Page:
Has RDR made Protected Plans more expensive?
|Investment | Specialist
Asked by STANBEHRMAN, submitted
18 May 2013.
I wish to discuss with you and your readers an issue that has developed since the start of this year after the RDR was brought in.
I always purchase funds and investments using Execution only, without advice. I am now being forced to use a financial adviser and pay fees, even though I do not want to.
Previously I was able to buy structured funds (kick out plans), and choose to pay no fee and get 1% cashback through one broker (Lowes) or, alternatively, I could pay a small fee and receive 3% cashback through another discount broker (Cavendish). (I chose the latter). Now, not only do I not get any cashback, but I am also forced to pay a fee to a broker or financial adviser, even though my investment is Execution only.
I have phoned a couple of fund providers and they will not accept applications direct.
The fund providers who previously paid 3% commission to the brokers are not having to do so now. They have not increased their benefits to the investors, and are therefore just pocketing the money. Previously, with these type of investments, the charges were already built in. Consumers are now being forced to buy structured products or similar investment funds through a financial adviser and pay a fee, but the potential interest or gain on products has not been increased by the fund providers to offset the 3% commission that they do not have to pay out to brokers.
How is the consumer is supposed to be better off after RDR in the above circumstances? Is there any action that I can take to make sure that I do not suffer financially by being forced to pay a fee when previously I did not have to do so? Can the FCA force the providers to accept Execution only customers who do not want to go through a financial adviser? Do you know of any discount brokers who charge a very nominal fee? Cavendish charge £35 but now give no cashback, which used to be 3% of the sum invested.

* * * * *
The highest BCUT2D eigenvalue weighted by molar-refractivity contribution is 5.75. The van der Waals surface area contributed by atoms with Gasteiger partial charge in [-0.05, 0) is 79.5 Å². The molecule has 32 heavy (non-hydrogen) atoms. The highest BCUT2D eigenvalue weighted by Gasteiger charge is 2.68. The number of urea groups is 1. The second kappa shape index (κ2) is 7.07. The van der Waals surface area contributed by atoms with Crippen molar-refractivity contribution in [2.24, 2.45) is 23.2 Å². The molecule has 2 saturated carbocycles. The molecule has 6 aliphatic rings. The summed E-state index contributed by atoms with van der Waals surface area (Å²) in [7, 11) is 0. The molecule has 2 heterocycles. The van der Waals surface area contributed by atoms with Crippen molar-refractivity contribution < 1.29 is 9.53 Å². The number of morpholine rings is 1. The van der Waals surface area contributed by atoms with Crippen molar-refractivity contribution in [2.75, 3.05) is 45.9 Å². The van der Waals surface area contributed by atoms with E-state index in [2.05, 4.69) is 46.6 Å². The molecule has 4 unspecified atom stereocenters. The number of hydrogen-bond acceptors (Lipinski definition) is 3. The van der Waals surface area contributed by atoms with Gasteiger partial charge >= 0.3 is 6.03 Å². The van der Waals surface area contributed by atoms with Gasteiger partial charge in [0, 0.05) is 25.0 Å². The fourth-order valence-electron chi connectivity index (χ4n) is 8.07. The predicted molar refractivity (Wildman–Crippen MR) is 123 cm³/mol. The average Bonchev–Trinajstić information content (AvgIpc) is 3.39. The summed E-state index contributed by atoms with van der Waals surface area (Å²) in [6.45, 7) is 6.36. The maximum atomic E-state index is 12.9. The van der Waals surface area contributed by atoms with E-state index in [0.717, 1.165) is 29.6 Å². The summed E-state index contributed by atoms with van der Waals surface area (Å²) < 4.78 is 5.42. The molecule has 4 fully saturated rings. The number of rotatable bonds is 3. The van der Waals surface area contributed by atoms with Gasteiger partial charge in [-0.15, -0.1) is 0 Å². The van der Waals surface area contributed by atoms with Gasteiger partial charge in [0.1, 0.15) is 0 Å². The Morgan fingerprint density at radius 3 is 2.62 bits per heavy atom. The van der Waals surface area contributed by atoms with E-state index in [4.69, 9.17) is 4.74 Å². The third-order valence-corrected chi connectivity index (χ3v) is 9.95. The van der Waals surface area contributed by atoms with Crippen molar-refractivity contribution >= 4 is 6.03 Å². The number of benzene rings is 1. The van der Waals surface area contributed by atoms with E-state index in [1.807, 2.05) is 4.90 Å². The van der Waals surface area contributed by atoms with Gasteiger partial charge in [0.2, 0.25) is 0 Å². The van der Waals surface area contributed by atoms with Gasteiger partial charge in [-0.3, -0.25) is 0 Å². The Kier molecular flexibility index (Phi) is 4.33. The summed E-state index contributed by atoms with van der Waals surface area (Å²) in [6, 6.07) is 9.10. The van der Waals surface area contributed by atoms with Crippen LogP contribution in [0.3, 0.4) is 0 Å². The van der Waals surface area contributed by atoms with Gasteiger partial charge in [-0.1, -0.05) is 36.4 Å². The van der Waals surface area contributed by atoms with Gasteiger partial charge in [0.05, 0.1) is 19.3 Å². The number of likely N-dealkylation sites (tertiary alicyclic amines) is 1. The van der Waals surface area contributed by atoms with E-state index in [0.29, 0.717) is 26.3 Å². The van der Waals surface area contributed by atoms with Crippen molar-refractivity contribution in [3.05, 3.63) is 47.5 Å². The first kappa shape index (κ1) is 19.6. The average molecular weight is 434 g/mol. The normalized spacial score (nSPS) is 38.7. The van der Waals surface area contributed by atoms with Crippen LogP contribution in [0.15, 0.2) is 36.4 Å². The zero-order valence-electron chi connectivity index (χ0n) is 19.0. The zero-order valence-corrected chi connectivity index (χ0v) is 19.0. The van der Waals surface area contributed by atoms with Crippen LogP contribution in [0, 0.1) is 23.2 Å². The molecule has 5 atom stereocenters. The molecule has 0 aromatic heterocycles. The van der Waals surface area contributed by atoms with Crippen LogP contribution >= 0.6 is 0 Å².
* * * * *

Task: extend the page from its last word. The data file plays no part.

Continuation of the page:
I look forward to your reply and thank you for your assistance in this matter.
Answered by Justin on 28 June 2013
Having just checked a few structured (protected) product providers you're quite right, they no longer bother with commission paying versions of their plans. I'm guessing the proportion sold via execution only brokers was small, so it's not worth their while bothering with this.
So where a product did previously pay commission of, say, 3% initially this 3% is now being used to provide slightly better product terms (i.e. it's another 3% that can be used towards buying market exposure/protection in one way or another). Providers suggest this is the case and we've no practical way of knowing otherwise.
The trouble is, the current crop of protected products are suffering from a double whammy of reasonably calm stock markets and low interest rates. Calmer markets increases the cost of buying market exposure and low interest rates (specifically, credit default swap rates) means the providers have to set more money aside at outset to provide for the protection at maturity. So less money is available to buy market exposure, which itself has gone up in price.
The recent stock market volatility might help improve the terms on offer, but this probably won't filter through until the next batch of protected plans come onto the market in the next month or two.
So in theory the bottom line has not changed. The commission that would have been rebated is now used to improve terms and you still pay an admin fee to Cavendish Online. This isn't obvious given the cost to providers when building these products has increased of late, so unfortunate timing in that respect. But I am inclined to believe them when they say they're not simply pocketing the commission themselves.
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